Another day, another break from the Academy Award nominees and my first documentary of 2012.

This morning, I decided to watch a documentary I’ve had on my list for a while. Why? I’m not really sure, but Forks Over Knives (by Lee Fulkerson) examines the “profound claim that most, if not all, of the degenerative diseases that afflict us can be controlled, or even reversed, by rejecting our present menu of animal-based and processed foods,” principally by tracing the careers and research of American physician Caldwell Esselstyn and professor of nutritional biochemistry T. Colin Campbell.

Maybe my decision stemmed from the recent death of my grandfather, a diabetic. Maybe the fact the past few nominates films were boring had something to do with it. I’m not really sure.

Ironically enough, both Esselstyn and Campbell were raised on dairy farms and both are leading scientists in the “whole foods” dietary movement.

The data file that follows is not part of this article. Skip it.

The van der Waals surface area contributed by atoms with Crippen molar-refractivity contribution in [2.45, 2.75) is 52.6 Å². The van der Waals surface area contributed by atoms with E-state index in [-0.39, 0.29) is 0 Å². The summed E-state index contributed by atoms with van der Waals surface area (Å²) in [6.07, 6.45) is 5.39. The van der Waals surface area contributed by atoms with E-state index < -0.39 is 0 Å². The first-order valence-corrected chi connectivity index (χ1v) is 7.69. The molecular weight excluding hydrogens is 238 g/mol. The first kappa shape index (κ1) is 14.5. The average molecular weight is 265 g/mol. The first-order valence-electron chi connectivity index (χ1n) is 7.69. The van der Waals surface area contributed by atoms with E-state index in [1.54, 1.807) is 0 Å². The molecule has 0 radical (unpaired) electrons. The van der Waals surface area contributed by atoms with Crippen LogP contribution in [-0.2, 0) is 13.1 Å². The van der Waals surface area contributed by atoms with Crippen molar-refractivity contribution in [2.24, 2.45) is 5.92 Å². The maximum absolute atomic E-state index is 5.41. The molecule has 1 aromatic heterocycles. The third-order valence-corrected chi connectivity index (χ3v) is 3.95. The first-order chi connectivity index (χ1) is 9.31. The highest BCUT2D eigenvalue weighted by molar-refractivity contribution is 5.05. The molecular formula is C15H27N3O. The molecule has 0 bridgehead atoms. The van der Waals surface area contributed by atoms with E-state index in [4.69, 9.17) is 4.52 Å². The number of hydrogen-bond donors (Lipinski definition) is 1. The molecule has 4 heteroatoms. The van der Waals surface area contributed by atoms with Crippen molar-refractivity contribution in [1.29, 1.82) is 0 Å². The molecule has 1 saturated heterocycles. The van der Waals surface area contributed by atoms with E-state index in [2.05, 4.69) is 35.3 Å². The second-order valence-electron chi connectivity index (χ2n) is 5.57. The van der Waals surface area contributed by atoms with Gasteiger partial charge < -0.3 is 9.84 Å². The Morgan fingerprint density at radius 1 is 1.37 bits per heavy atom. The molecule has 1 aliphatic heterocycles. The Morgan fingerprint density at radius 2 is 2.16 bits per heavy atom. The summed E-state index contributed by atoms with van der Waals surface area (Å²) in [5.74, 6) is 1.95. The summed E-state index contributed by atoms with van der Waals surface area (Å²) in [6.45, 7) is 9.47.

I really enjoyed this film. Obviously, I do not follow a whole foods plant bad diet. I love a good steak as much, if not more, than anyone else, however, I did find the research extremely interesting about the effects of diet without animal products compared to frequency cancers/heart disease/diabetes.

Some movie critics have said this documentary needed more humor or charisma and less facts and info. I disagree completely. In fact, I want a documentary that focuses on facts and info, rather than glitz and glam. That is the problem with too many widely known documentaries today; I’m talking to you, Michael Moore.


Forks Over Knives  is a very interesting documentary that explores the benefits to individuals and society of eating a whole food plant-based diet. Whether you agree with the point, or not, the film is definitely worth a watch

Forks Over Knives has a 7.2/10 rating on IMDB, is 59% fresh on Rotten Tomatoes and has a 57/100 Metascore.